Seawater Farming
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Irrigation with Seawater

The new system will enable people without access to fresh water to irrigate their crops

The new system will enable people without access to fresh water to irrigate their crops
A new system which allows food crops to be irrigated with seawater will solve global problems of food production, according to researchers at the University of Surrey, UK. "97.5% of the world's water is salty and not usable for the great majority of agriculture," says Professor Adel Sharif, team leader. "With this approach, there is no need for investment in genetically modified crops or ongoing treatments for the soil. The technology will be accessible and will genuinely solve the problem for people without access to fresh water for agriculture."

The low-cost solution, which makes seawater irrigation on a large scale a realistic and sustainable solution to food supply problems, does not require high pressure pumps or expensive distillation units. Instead, the new approach makes use of the natural process of evaporation alongside a membrane designed to retain the impurities in the water, including the salts, allowing only pure water to reach the plants.

The project has built on Professor Sharif's work on Manipulated Osmosis Desalination (MOD), which is used in Gibraltar and Oman to produce drinking water for human consumption. MOD is currently the leading technology for desalination, reducing energy use by up to 30 per cent compared to conventional desalination plants, chemical consumption and the carbon footprint.

From water rights and desalination treatment processes to community-scale sustainable technology, the University team is continuing to work alongside governments and disaster relief NGOs worldwide to improve water for drinking, sanitation and agriculture.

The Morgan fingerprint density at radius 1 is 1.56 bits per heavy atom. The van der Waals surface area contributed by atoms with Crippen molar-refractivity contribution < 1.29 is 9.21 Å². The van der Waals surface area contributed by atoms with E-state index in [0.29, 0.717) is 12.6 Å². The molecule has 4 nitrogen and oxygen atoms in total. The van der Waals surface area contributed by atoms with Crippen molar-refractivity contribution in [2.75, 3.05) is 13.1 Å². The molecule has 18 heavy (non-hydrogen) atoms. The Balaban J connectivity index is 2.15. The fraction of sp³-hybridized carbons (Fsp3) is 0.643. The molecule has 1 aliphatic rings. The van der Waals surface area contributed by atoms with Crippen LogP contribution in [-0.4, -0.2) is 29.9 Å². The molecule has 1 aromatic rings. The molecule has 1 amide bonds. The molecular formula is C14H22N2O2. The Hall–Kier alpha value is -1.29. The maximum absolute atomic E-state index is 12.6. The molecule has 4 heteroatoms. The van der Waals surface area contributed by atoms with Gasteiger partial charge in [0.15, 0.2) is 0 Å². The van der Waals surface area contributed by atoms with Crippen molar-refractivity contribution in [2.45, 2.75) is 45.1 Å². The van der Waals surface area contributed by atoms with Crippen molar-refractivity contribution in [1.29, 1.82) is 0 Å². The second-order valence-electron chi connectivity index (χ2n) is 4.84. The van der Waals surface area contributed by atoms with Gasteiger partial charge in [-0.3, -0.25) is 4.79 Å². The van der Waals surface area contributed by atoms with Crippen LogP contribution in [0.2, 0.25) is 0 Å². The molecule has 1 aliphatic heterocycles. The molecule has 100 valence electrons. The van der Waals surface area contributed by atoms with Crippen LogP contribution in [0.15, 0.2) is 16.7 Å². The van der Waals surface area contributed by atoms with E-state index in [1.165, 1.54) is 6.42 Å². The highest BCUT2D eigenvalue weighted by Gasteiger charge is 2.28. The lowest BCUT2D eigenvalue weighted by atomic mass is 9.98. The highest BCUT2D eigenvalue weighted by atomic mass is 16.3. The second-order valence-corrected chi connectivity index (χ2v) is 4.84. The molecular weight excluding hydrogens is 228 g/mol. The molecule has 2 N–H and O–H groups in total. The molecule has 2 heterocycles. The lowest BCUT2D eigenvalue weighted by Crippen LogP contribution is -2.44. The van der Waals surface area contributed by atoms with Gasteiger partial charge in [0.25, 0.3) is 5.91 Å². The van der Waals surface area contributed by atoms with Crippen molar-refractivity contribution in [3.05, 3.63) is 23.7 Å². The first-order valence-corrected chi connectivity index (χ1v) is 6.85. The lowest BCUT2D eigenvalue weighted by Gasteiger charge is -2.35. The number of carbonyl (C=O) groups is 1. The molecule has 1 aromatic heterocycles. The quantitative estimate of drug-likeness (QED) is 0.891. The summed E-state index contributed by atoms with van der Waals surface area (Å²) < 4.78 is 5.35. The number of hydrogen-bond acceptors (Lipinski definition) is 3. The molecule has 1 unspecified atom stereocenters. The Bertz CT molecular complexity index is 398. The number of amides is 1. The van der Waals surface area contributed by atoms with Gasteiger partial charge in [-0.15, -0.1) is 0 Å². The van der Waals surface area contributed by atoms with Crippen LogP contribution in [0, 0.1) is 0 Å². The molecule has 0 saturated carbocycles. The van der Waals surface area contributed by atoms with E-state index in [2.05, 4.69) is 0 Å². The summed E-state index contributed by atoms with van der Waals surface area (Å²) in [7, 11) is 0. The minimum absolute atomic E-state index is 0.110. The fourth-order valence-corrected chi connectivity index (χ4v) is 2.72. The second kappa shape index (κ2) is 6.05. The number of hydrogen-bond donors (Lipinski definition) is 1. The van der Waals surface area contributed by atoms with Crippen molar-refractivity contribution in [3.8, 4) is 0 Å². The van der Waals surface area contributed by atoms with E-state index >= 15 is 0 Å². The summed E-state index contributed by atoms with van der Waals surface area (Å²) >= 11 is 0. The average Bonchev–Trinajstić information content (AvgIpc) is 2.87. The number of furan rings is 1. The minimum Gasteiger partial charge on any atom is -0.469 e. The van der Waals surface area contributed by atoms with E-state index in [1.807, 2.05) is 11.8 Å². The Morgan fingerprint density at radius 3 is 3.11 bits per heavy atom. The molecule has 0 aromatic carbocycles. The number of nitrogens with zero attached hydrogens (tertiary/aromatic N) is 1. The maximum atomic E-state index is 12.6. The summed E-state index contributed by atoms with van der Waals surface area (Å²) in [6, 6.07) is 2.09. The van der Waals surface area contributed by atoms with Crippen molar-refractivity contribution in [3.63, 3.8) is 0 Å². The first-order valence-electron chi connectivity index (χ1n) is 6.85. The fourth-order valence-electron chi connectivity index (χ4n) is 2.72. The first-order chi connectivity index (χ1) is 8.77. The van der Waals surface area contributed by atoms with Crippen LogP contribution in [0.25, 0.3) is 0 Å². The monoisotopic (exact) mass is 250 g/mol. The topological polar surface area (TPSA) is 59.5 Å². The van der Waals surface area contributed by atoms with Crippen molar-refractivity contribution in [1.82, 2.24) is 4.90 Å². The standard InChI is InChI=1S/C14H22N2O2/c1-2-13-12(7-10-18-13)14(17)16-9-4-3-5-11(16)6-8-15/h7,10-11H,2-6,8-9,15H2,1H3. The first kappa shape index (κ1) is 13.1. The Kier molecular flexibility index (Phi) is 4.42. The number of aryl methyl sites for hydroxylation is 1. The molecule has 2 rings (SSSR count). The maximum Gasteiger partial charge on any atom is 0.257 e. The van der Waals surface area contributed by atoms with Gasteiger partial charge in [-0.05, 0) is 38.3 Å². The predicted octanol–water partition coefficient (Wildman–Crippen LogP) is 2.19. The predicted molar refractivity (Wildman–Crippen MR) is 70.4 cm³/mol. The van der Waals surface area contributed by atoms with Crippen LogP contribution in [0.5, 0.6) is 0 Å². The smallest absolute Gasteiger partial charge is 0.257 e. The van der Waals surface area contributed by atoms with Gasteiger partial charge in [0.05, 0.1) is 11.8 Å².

Dr. Adel Sharif, University of London Professor has the Queen Medal for scientific achievement invented a new desalination system.

Dr. Sharif has been special advisor of water for Amir of Qatar.

In Oman there is a Desalination Plant which is built with Dr. Adel Sharif  technology.

The world has become a greener place than it was 20 years ago, largely thanks to China's reforestation efforts that are ambitious enough to have a significant impact on the global mission of cutting carbon emissions.

Every March 21, the United Nations (UN) raises awareness of the importance of all types of forests, offering an opportunity for countries to reflect on their afforestation efforts.

China's progress is noteworthy.

A recent Boston University study tracking NASA satellites shows that over the last two decades, "the greening of the planet represents an increase in leaf area on plants and trees equivalent to the area covered by all the Amazon rainforests," with China and India leading the charge.

The study also finds the world is getting greener overall, and China alone accounts for 25 percent of the global net increase in leaf area although the country holds only 6.6 percent of the global vegetated area.

As a country that once suffered severe desertification, China's progress is stunning and marks a significant contribution to the global community.

In 2018, China planted 7.07 million hectares of trees, and the country is home to the world's largest man-made forest.

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